6. It was contended by the learned Attorney-General on behalf of the appellant that in matters like these rigid compliance with the provisions of law should not be insisted upon. According to him if the legal requirements are substantially satisfied the validity of the notice given, should be upheld. Proceeding further he urged that so long as the notice given by Electricity Board is sufficient to intimate the licensee the intention of the Board, the mandate of the law is complied with; in a notice Under Section 6(1) what is of the essence is the substance of the matter mentioned therein and not the manner in which the notice is worded. He urged that the licensee must have imported some commonsense into the notice received by him and he could not be allowed to Wriggle out of his obligation by having recourse to technicalities. In advancing these arguments, the learned Attorney-General overlooked the fact that notice required by Section 6(1) is not a notice of an action to be taken or merely a procedural step. It is a mode of exercising the power conferred on the State Electricity Board by the exercise of which the property rights of the licensee can be affected. Section 6(1) confers power on the State Electricity Board to take away the property of the licensee. Such a power must be exercised strictly in accordance with law. The legislature has prescribed the manner of its exercise. It must exercise in that manner and in no other way. It must also be seen that the Parliament deliberately changed the form of the notice to be given from what it was before Act 32 of 1959 was enacted. It prescribed that the notice must specifically call upon the licensee to sell the undertaking. The mandate of the law is clear and it must be obeyed. We agree with Mr. M. C. Chagla learned counsel for the licensee that the issuing of a notice strictly in accordance with the provisions of Section 6(1) is a condition precedent to the exercise of the power conferred on the State Electricity Board to purchase the undertaking. That being so, we must hold that Section 6(1) is mandatory and it must be strictly complied with.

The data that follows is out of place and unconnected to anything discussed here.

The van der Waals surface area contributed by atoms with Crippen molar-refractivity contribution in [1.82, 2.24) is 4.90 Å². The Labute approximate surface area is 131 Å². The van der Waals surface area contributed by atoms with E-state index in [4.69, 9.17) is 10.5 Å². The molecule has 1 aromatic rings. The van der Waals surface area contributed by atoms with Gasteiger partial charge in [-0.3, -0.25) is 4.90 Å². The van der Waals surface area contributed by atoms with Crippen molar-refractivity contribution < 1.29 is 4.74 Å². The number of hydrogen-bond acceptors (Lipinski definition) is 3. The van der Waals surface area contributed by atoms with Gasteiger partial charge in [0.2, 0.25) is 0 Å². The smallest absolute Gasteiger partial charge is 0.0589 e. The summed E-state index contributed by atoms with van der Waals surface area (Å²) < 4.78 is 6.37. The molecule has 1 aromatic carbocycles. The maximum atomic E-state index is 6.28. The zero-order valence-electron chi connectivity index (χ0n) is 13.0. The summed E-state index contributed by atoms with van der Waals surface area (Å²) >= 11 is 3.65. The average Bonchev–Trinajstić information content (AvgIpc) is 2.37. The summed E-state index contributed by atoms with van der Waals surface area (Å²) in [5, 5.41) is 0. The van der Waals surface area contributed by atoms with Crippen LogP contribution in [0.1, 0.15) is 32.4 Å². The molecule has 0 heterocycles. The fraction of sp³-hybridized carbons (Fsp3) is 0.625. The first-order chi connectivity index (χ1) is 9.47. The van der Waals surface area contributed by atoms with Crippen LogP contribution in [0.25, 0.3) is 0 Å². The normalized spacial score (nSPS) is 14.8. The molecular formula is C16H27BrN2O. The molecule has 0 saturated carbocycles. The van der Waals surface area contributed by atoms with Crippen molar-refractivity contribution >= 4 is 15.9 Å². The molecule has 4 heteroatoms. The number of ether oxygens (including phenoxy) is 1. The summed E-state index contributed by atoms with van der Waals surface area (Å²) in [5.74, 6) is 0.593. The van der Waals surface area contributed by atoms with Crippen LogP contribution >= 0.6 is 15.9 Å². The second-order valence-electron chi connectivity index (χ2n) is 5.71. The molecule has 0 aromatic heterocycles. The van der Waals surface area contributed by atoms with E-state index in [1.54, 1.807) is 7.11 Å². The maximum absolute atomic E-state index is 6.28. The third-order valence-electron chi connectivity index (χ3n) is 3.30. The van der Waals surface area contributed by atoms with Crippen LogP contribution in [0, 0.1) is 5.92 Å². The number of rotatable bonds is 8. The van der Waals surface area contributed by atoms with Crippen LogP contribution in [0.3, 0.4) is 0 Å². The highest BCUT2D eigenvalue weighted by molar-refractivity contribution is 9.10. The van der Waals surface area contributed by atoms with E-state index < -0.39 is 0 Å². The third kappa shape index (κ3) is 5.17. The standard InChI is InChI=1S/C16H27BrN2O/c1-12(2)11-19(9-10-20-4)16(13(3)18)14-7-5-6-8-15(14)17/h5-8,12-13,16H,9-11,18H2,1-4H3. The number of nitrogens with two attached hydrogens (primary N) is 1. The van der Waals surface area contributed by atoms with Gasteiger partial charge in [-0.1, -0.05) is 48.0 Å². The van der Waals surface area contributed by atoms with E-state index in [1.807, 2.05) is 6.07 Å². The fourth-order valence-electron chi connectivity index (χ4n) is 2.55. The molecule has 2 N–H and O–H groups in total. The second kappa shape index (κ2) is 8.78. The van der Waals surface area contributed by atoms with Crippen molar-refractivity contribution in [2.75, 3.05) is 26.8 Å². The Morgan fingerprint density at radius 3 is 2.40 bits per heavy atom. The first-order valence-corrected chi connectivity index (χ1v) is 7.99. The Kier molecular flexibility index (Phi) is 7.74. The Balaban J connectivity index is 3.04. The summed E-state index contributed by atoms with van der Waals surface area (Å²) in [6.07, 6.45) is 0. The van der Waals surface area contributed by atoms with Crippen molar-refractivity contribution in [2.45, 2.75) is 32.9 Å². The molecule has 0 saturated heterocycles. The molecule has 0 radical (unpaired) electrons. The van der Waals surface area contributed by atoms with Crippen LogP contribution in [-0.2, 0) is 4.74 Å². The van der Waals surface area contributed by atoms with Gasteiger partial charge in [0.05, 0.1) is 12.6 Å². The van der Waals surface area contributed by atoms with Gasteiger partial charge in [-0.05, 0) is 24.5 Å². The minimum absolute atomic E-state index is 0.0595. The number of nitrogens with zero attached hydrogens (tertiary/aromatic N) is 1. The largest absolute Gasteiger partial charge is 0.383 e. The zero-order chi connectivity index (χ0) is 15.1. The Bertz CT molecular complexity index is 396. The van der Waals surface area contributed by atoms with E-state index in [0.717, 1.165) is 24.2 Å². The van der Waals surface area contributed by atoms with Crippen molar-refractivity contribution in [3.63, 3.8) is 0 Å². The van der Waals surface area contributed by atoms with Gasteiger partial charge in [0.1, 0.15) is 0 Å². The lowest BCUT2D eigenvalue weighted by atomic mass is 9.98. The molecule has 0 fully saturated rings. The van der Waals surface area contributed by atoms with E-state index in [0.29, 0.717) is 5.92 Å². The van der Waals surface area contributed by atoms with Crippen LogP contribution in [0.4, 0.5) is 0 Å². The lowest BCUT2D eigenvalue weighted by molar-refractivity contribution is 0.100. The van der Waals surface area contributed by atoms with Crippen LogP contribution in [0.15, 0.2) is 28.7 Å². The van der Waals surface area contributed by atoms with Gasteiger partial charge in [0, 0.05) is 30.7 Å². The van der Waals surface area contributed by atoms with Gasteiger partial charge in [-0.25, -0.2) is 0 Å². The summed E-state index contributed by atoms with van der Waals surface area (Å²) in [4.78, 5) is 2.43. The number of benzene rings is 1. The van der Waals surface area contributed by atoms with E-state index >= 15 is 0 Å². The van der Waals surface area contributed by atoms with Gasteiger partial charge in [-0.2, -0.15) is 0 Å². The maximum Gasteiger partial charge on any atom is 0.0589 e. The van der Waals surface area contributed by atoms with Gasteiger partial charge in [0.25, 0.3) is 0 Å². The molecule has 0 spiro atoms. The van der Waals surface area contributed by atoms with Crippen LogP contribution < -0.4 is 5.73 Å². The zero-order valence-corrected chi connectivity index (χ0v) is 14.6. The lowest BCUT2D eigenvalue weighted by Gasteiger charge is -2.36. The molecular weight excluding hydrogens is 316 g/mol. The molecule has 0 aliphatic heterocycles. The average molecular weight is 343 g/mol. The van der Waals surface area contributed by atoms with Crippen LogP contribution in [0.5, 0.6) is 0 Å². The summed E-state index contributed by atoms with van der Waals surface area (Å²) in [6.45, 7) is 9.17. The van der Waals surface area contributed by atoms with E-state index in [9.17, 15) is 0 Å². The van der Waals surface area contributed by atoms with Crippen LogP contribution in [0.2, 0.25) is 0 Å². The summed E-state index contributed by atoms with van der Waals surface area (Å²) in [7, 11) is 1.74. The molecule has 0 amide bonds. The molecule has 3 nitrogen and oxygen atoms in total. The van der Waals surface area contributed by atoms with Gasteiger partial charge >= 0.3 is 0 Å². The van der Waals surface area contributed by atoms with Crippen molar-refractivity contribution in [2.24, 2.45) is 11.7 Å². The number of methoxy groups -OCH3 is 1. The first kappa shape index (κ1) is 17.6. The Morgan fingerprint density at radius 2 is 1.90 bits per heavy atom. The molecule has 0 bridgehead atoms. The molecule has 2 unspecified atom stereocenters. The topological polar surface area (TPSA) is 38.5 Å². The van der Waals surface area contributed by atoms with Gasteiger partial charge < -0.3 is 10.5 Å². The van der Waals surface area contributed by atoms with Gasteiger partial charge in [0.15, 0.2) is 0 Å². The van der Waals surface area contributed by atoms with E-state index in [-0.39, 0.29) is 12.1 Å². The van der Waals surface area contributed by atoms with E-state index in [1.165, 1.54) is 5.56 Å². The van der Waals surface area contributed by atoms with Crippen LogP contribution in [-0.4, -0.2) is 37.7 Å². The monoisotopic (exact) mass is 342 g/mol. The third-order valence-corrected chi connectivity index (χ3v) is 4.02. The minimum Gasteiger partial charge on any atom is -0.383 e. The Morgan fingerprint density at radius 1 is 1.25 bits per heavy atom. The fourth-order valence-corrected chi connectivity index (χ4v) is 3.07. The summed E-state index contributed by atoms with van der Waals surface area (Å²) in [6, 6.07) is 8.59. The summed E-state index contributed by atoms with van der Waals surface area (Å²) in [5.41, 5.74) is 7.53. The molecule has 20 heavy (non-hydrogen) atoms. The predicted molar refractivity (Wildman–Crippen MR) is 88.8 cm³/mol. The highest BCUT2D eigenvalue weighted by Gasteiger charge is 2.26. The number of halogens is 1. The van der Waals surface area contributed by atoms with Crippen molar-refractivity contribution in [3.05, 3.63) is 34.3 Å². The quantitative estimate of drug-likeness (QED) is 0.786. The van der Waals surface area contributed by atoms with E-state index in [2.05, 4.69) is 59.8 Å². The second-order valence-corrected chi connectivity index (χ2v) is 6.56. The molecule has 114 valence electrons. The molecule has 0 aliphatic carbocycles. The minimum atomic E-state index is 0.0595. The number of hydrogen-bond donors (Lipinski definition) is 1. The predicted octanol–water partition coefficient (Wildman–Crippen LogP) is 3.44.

7. In this case we are not satisfied that the requirements of law have at least been substantially complied with. Obviously the person who issued the notice was not familiar with the legal position. He appears to be under the misapprehension that Section 71 of the Electricity (Supply) Act 1948 was still in operation when he gave the notice. He appears to have been in two minds. He was not sure whether he should issue the notice under the provisions of the Act as they stood on the date of the notice or in accordance with the provisions as they were prior to the coming into force of Act 32 of 1959. At the top of the notice it is mentioned that it is given under Section 6 of the Act but in the body of the notice it is purported to be given in exercise of the power available under Section 71 of the Indian Electricity (Supply) Act. Again the contents of notice indicate that it is a notice under Section 7(1) read with Section 7(4) of the Indian Electricity Act, 1910 as they stood prior to 1959. Quite clearly the notice speaks in two voices. It is the product of a confused mind. We fail to see how any commonsense can be read into it. On reading the notice the licensee could not have been definite whether the State Electricity Board purported to exercise the power under the law as it was on the date of the notice or as it was under the unamended Act. Rights and liabilities of the Electricity Board and the licensee before Act 32 of 1959 came into force are substantially different from their rights and liabilities under the Act On reading the impugned notice it could not have been clear to the licensee that he had been called upon to sell the undertaking in accordance with the law as it then stood. We are unable to accede to the request of the Attorney-General to read into notice words which are not there.
8. For the reasons mentioned hereinbefore we agree with the High Court that the impugned notice is invalid and by virtue of that notice the appellant cannot compel the respondents to sell the undertaking in question.
9. Accordingly this appeal fails and the same is dismissed with costs.